Fall is the time for trees to drop their seeds, whether they are large and visible like acorns or tiny like Douglas-fir seeds, which weigh 1 / 23,000th of a pound. Trees do not bear seeds until they are mature, and – counterintuitively from a human point of view – trees are more fertile and produce more viable seeds as they age.
Douglas firs are no exception. Douglas firs begin to bear cones when they are 20 years old, but older trees produce the most cones. The seeds in the cones ripen in October, with each cone producing about 50 seeds, which are sought after by squirrels, chipmunks, voles and mice, as well as pine siskins, red-breasted nuthatches, red crossbills. and other birds. The tree provides each embryo with a “starter gift” of a small packet of carbohydrates, fat, and water, making it a perfect snack for seed eaters. The squirrels peel off each scale and remove the seeds, so you can often see cones that have been bared with piles of discarded scales.
Douglas-fir seedlings especially like to grow in areas where fire has eliminated competition. Look for Douglas fir seedlings, as well as mature trees that escaped the Woodward fire in Point Reyes, on Sky Trail and Meadow Trail. Mature trees can be seen in many places in Marin, including Mount Tamalpais State Park, China Camp State Park, and Muir Woods.
Watch for the striking orange and black variegated thrushes returning this breeding month in the humid coniferous forests further north. The bird you see may have returned from Alaska or may have bred as far south as Del Norte or Siskiyou counties. Your first thought when you see a variegated thrush may be that it looks like a fancy robin, a similar sized thrush that also has an orange breast. Close examination will reveal the distinctive black vee on the chest and the orange line above the eye.
There are big fluctuations in the number of various thrushes we get in Marin in the winter, possibly depending on the food supply further north. Rarely have they been common enough that even my preschool students would recognize them, while in other years I might see a few all winter long. Overall, numbers fell about 73% between 1966 and 2015, according to the North American Breeding Bird Survey. Saw various thrushes at Lagunitas Lake, Olompali State Historic Park, Cascade Canyon Open Space Preserve, Roy Redwood Preserve, and Muir Woods.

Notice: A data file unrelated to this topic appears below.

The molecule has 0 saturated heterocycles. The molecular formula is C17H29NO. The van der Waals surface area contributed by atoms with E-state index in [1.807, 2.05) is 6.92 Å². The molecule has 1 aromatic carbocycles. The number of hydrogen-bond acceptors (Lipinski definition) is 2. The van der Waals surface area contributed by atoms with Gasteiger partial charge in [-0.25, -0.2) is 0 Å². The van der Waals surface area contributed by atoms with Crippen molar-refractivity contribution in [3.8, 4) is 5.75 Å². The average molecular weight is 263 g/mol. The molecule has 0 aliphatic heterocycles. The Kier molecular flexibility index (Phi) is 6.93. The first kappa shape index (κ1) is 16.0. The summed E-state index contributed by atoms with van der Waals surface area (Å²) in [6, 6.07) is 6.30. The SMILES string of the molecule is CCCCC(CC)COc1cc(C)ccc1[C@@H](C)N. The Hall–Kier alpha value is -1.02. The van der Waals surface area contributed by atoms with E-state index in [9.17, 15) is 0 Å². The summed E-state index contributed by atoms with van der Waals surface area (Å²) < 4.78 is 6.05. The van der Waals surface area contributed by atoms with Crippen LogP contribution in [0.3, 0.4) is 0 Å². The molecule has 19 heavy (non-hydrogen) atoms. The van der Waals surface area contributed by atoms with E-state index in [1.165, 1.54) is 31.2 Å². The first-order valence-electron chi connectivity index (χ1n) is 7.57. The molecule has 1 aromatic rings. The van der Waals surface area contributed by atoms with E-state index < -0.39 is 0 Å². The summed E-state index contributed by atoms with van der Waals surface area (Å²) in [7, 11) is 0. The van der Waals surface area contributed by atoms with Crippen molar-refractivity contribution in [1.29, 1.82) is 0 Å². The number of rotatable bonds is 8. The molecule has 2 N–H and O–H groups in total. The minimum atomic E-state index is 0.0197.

There are a few mushrooms that appear as the heralds of the mushroom season even before the rains arrive. One of them made a few students in my Sailor’s College class gasp when I picked him up. When I tell you that one of its names is dog poop fungus, you’ll guess why.
Another equally appealing name is the dead man’s foot (although it does not have the shape of any foot that I have seen), and another is the dye ball as it is used to dye the yarn and fabric. (As often happens with common names, a common name is sometimes applied to more than one species. INaturalist calls it Pisolithus arhizus dyeball but Wikipedia calls it dead man’s foot and dye ball. INaturalist calls it Pisolithus tinctorius dyeball. dead man.)
Once you verify that it is indeed a fungus, if you pick it up and open it you will see that it is filled with a black gelatinous substance with tiny round, colored spore sacs. clear embedded in the mass. Or if he’s older, he’ll just swell up smoke-like brown spores like a mature puffball. It’s an interesting fungal find at any stage.
Because this fungus grows in disturbed areas, I often find it right next to a trail. I found a dye ball near Indian Beach in Tomales Bay State Park in the Tennessee Valley and Oakwood Valley in the Golden Gate National Recreation Area and on the Dipsea Trail on the way out by Muir Woods.
Wendy Dreskin has led the College of the Sailor Meandering in Marin nature / hiking course since 1998, and teaches other nature courses for adults and children. To contact her, visit wendydreskin.com